Listen to Black Agenda Radio on the Progressive Radio Network, with Glen Ford and Nellie Bailey – Week of 2/17/14
White Shooter Beats Murder Charge in Death of Black Florida Youth
A Jacksonville, Florida, jury deadlocked on murder charges against 47 year-old Michael Dunn, in the killing of 17 year-old Jordan Davis. The jury of ten whites and 2 Black women found Dunn guilty of the lesser charge of conspiracy to murder Davis and his three companions. “It was ill will, it was hatred, it was spite, it was an evil intent, it was indifference to human life,” said Aleta Alston-Toure, of the New Jim Crow Movement, who closely followed the trial.
February 26 marks two years since George Zimmerman snuffed out the life of 17 year-old Trayvon Martin, in Sanford, Florida. Carl Dix, of the Stop Mass Incarceration Network, says activists in cities across the country will hold a “Day of Outrage and Remembrance.” “It’s been two years, but what was at issue in the murder of Trayvon Martin is still very much with us: Do Black youth have to go through their lives with a target on their backs?”
American Criminal Injustice System
A recent survey by the Emerson College Polling Society, of Boston, found that 69 percent of African Americans believe the U.S. criminal justice system is biased against minorities. Only 28 percent of whites feel that way, said Felix Chen, the poll’s chief analyst. “Clearly, people from different racial groups view justice and equality very differently” in the United States, said Chen.
Supporters Rally to Dr. Antony Monteiro
“This is nothing less than a retaliatory and revenge firing,” said Dr. Anthony Monteiro, whose contract as a professor of African American Studies was not renewed under the orders of Temple University dean of liberal arts Teresa Soufas. “It is her getting back at me for standing up to her bullying and pointing fingers at Black men; her authoritarian attempt to take over the African American Studies department; and my taking the struggle for the life and integrity of our department to the Black community, to whom we are ultimately accountable,” said Monteiro, at a press conference at the Philadelphia headquarters of the Hospital Workers Union.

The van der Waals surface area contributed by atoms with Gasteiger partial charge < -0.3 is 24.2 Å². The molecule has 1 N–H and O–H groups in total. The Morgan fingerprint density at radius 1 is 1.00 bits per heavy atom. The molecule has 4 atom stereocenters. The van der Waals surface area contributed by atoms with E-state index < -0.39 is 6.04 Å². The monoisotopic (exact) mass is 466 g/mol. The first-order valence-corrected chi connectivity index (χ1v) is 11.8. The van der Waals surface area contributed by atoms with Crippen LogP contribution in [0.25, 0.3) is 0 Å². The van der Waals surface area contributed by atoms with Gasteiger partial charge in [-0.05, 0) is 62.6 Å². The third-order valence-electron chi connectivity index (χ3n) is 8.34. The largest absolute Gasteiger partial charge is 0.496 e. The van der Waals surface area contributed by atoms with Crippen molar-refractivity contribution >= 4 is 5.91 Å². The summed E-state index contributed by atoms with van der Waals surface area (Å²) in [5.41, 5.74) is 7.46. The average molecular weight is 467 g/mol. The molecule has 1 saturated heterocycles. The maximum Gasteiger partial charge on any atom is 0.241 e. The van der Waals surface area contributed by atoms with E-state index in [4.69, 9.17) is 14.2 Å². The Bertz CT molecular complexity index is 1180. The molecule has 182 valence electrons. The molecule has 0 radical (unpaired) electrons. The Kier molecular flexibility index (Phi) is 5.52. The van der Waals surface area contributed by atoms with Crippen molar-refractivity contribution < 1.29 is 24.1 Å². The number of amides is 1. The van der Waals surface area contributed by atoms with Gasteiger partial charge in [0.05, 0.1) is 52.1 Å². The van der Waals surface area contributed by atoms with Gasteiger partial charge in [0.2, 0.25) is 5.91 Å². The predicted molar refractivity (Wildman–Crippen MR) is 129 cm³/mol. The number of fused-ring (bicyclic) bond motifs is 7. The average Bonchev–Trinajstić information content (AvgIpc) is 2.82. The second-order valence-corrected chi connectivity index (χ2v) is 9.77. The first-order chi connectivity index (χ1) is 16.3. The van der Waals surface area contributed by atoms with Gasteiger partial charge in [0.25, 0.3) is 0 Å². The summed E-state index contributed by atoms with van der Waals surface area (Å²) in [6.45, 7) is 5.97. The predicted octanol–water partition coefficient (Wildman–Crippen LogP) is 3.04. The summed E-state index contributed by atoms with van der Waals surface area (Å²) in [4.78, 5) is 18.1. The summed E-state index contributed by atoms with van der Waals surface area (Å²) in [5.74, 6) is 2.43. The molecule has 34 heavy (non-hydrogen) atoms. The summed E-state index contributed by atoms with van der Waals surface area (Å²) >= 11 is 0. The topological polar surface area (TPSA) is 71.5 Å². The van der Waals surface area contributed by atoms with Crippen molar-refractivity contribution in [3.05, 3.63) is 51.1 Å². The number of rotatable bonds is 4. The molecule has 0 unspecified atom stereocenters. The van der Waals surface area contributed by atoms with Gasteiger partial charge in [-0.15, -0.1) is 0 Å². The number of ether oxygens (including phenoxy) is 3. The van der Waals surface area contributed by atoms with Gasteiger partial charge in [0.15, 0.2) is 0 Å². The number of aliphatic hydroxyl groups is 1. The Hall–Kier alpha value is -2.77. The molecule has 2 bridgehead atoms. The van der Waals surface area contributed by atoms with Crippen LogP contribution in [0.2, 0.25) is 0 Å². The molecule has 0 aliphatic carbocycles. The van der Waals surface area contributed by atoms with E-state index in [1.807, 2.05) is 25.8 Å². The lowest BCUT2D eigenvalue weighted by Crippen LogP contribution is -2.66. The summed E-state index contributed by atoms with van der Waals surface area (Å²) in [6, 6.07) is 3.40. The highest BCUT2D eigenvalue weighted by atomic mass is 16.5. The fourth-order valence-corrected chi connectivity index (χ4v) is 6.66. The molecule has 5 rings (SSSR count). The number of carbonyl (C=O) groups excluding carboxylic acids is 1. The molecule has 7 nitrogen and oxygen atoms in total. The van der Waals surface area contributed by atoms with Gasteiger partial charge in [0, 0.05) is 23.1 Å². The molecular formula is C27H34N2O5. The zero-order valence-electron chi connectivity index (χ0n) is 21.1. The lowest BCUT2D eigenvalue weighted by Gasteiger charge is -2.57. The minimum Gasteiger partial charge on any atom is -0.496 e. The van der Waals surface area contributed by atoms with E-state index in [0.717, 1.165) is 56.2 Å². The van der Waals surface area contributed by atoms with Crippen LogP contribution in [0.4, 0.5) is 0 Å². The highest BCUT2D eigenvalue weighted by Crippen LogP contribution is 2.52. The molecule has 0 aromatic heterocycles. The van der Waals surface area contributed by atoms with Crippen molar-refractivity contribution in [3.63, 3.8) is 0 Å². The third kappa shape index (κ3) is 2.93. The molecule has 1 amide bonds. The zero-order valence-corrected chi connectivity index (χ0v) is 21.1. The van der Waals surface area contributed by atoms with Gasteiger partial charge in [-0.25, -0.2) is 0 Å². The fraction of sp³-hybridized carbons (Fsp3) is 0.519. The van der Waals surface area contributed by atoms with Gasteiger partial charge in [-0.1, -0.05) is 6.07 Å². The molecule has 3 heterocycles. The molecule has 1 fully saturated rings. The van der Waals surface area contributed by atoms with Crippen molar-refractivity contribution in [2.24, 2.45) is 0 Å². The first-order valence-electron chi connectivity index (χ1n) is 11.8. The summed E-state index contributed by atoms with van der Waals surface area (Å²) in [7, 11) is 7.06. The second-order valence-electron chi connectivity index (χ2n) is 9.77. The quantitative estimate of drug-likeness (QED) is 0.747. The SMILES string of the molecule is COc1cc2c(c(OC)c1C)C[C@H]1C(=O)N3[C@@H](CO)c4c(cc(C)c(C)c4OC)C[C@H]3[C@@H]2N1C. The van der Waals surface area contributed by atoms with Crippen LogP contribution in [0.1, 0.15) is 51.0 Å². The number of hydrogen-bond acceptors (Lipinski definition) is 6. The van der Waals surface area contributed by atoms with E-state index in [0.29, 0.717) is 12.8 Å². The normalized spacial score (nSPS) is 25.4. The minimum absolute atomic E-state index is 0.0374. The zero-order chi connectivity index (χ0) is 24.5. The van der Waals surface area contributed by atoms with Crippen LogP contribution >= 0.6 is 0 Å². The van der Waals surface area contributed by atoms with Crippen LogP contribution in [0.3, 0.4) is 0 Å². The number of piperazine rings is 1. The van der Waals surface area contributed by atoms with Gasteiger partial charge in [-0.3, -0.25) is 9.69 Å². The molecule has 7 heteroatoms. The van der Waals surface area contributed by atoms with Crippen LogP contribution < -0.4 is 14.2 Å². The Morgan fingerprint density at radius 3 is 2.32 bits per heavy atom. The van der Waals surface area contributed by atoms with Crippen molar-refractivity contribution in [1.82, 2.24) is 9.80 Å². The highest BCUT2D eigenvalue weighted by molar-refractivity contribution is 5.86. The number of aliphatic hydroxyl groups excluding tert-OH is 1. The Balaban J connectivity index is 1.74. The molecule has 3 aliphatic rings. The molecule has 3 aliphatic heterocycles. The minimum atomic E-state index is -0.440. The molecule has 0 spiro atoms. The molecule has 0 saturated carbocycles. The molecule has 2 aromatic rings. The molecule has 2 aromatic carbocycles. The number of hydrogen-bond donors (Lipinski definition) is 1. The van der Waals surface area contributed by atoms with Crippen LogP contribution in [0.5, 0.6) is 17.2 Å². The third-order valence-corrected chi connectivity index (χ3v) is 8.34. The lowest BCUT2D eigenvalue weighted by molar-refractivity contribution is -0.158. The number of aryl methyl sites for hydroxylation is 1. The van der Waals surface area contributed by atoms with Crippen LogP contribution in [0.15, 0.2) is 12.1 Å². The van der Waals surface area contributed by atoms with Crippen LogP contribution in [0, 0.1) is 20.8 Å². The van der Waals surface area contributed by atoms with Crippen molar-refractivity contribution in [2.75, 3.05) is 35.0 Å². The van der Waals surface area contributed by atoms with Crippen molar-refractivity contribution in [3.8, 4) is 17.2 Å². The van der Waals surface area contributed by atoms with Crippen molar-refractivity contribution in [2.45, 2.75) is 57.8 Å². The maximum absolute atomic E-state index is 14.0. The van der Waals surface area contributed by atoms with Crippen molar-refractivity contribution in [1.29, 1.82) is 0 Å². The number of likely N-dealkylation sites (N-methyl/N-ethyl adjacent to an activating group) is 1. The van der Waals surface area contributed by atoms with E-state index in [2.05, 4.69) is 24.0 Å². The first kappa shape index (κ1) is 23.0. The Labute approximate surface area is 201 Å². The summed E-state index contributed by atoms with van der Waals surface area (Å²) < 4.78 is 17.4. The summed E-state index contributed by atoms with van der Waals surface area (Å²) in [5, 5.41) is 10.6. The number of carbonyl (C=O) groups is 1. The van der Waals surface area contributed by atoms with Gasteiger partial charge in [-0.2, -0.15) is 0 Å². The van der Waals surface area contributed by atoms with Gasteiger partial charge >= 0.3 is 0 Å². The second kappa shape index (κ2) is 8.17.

Dr. Monteiro’s supporters took their turns at the mic. “Because you took advantage of his history, his skills and his vision for the African American Studies department, doesn’t mean that he’s going to be your ‘yes man,’” said State Rep. W. Curtis Thomas, who represents North Philadelphia.
In a telephone interview, Dr. Cornel West, of Union Theological Seminary, described Dr. Monteiro as “one of our grand intellectual freedom fighters, who works in the tradition of W.E.B. Dubois and C.L.R. James. I’m in his corner 120 percent,” said Dr. West. “I’m so glad to see both his students, as well as the community, rise up and support Dr. Monteiro.”
Mumia: The South Won the Civil War
The nation’s best known political prisoner, Mumia Abu Jamal, sent an audio lecture to Dr. Johanna Fernandez’s history class at Baruch College, in New York City. The subject was post-Civil War Reconstruction. “Because the U.S. government ceded the issue of state’s rights, or local power and control, for all intents and purposes the South won the war to treat Black people as slaves in everything but name,” said Mumia, in a Prison Radio-produced recording. “It would take a century to rebuild movements of the 1960s for voting rights, for so-called freedom. The South had won the war, politically, which they lost on the fields of Gettysburg.”
Cuba Shed Its Blood, Took Nothing from Africa
More than two thousand Cuban soldiers died defending Angola against the army of apartheid South Africa, said Cuba’s ambassador to the United Nations at a tribute to Nelson Mandela at New York City’s historic Riverside Church. Ambassador Rodolfo Reyes Rodriguez, who was himself wounded in the fighting, said: “We never took any natural resources. We never took any salary, because in no way were we to be perceived to be mercenaries or on any kind of military adventure.” The Cuban volunteers made their sacrifices in solidarity with Africa, “taking into account the important role that Cubans of African descent took in the establishment of the Cuban nation and the fight for our independence.”
Black Agenda Radio on the Progressive Radio Network is hosted by Glen Ford and Nellie Bailey. A new edition of the program airs every Monday at 11:00am ET on PRN. Length: One hour.
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